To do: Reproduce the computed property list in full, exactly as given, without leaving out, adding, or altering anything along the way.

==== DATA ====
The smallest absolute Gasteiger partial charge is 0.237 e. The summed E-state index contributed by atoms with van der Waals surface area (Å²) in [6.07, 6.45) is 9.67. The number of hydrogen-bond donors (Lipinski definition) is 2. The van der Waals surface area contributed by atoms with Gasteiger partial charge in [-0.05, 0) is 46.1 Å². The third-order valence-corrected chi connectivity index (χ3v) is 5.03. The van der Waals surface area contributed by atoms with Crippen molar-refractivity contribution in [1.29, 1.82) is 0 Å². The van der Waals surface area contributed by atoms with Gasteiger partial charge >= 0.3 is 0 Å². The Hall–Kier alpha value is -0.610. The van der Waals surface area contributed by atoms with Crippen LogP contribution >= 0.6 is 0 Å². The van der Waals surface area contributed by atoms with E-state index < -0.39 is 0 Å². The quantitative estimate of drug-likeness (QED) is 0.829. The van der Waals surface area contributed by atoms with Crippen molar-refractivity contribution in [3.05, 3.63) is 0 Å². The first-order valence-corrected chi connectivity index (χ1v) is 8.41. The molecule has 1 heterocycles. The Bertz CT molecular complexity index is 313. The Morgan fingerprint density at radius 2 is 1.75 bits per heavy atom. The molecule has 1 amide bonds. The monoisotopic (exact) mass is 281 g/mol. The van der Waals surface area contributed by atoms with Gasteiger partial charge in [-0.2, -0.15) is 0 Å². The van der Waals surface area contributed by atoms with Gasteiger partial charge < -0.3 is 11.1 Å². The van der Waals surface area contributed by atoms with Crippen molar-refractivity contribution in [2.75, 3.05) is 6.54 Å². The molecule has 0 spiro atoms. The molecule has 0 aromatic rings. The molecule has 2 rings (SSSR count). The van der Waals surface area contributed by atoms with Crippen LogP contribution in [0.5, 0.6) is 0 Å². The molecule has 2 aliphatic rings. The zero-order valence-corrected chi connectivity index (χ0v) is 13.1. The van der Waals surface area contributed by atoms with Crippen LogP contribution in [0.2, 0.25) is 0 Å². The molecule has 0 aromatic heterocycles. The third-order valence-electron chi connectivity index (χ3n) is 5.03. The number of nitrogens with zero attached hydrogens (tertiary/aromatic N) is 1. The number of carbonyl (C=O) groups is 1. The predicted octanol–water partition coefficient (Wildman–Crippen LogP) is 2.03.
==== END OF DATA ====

The smallest absolute Gasteiger partial charge is 0.237 e. The summed E-state index contributed by atoms with van der Waals surface area (Å²) in [6.07, 6.45) is 9.67. The number of hydrogen-bond donors (Lipinski definition) is 2. The van der Waals surface area contributed by atoms with Gasteiger partial charge in [-0.05, 0) is 46.1 Å². The third-order valence-corrected chi connectivity index (χ3v) is 5.03. The van der Waals surface area contributed by atoms with Crippen molar-refractivity contribution in [1.29, 1.82) is 0 Å². The van der Waals surface area contributed by atoms with Gasteiger partial charge >= 0.3 is 0 Å². The Hall–Kier alpha value is -0.610. The van der Waals surface area contributed by atoms with Crippen LogP contribution >= 0.6 is 0 Å². The van der Waals surface area contributed by atoms with E-state index < -0.39 is 0 Å². The quantitative estimate of drug-likeness (QED) is 0.829. The van der Waals surface area contributed by atoms with Crippen molar-refractivity contribution in [3.05, 3.63) is 0 Å². The first-order valence-corrected chi connectivity index (χ1v) is 8.41. The molecule has 1 heterocycles. The Bertz CT molecular complexity index is 313. The Morgan fingerprint density at radius 2 is 1.75 bits per heavy atom. The molecule has 1 amide bonds. The monoisotopic (exact) mass is 281 g/mol. The van der Waals surface area contributed by atoms with Gasteiger partial charge in [-0.2, -0.15) is 0 Å². The van der Waals surface area contributed by atoms with Gasteiger partial charge < -0.3 is 11.1 Å². The van der Waals surface area contributed by atoms with Crippen molar-refractivity contribution in [2.75, 3.05) is 6.54 Å². The molecule has 0 spiro atoms. The molecule has 0 aromatic rings. The molecule has 2 rings (SSSR count). The van der Waals surface area contributed by atoms with Crippen LogP contribution in [0.5, 0.6) is 0 Å². The molecule has 2 aliphatic rings. The zero-order valence-corrected chi connectivity index (χ0v) is 13.1. The van der Waals surface area contributed by atoms with Crippen LogP contribution in [0.2, 0.25) is 0 Å². The molecule has 0 aromatic heterocycles. The third-order valence-electron chi connectivity index (χ3n) is 5.03. The number of nitrogens with zero attached hydrogens (tertiary/aromatic N) is 1. The number of carbonyl (C=O) groups is 1. The predicted octanol–water partition coefficient (Wildman–Crippen LogP) is 2.03.